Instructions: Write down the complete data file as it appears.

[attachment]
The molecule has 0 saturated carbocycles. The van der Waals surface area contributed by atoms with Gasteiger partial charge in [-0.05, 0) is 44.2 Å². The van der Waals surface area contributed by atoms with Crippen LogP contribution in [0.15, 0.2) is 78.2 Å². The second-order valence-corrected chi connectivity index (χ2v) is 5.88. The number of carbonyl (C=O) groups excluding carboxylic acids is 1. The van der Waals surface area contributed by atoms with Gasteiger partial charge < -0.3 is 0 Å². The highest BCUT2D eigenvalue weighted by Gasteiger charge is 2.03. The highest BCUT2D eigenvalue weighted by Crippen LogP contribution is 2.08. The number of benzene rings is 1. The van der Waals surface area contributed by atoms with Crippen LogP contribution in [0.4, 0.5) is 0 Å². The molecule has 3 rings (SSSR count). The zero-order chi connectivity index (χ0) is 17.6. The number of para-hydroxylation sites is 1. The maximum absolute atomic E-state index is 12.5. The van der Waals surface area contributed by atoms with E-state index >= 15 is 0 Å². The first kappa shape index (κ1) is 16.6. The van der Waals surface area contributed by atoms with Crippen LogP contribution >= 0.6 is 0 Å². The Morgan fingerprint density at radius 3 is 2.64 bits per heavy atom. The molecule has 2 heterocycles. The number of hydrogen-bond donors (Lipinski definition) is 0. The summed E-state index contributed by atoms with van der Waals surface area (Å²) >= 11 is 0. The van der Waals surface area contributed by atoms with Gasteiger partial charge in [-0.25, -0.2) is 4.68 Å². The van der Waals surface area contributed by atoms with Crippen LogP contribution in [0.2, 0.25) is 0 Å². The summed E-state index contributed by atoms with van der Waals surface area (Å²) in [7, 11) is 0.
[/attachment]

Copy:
The molecule has 0 saturated carbocycles. The van der Waals surface area contributed by atoms with Gasteiger partial charge in [-0.05, 0) is 44.2 Å². The van der Waals surface area contributed by atoms with Crippen LogP contribution in [0.15, 0.2) is 78.2 Å². The second-order valence-corrected chi connectivity index (χ2v) is 5.88. The number of carbonyl (C=O) groups excluding carboxylic acids is 1. The van der Waals surface area contributed by atoms with Gasteiger partial charge < -0.3 is 0 Å². The highest BCUT2D eigenvalue weighted by Gasteiger charge is 2.03. The highest BCUT2D eigenvalue weighted by Crippen LogP contribution is 2.08. The number of benzene rings is 1. The van der Waals surface area contributed by atoms with Crippen LogP contribution in [0.4, 0.5) is 0 Å². The molecule has 3 rings (SSSR count). The zero-order chi connectivity index (χ0) is 17.6. The number of para-hydroxylation sites is 1. The maximum absolute atomic E-state index is 12.5. The van der Waals surface area contributed by atoms with E-state index >= 15 is 0 Å². The first kappa shape index (κ1) is 16.6. The van der Waals surface area contributed by atoms with Crippen LogP contribution >= 0.6 is 0 Å². The Morgan fingerprint density at radius 3 is 2.64 bits per heavy atom. The molecule has 2 heterocycles. The number of hydrogen-bond donors (Lipinski definition) is 0. The summed E-state index contributed by atoms with van der Waals surface area (Å²) >= 11 is 0. The van der Waals surface area contributed by atoms with Gasteiger partial charge in [-0.25, -0.2) is 4.68 Å². The van der Waals surface area contributed by atoms with Crippen LogP contribution in [0.2, 0.25) is 0 Å². The summed E-state index contributed by atoms with van der Waals surface area (Å²) in [7, 11) is 0.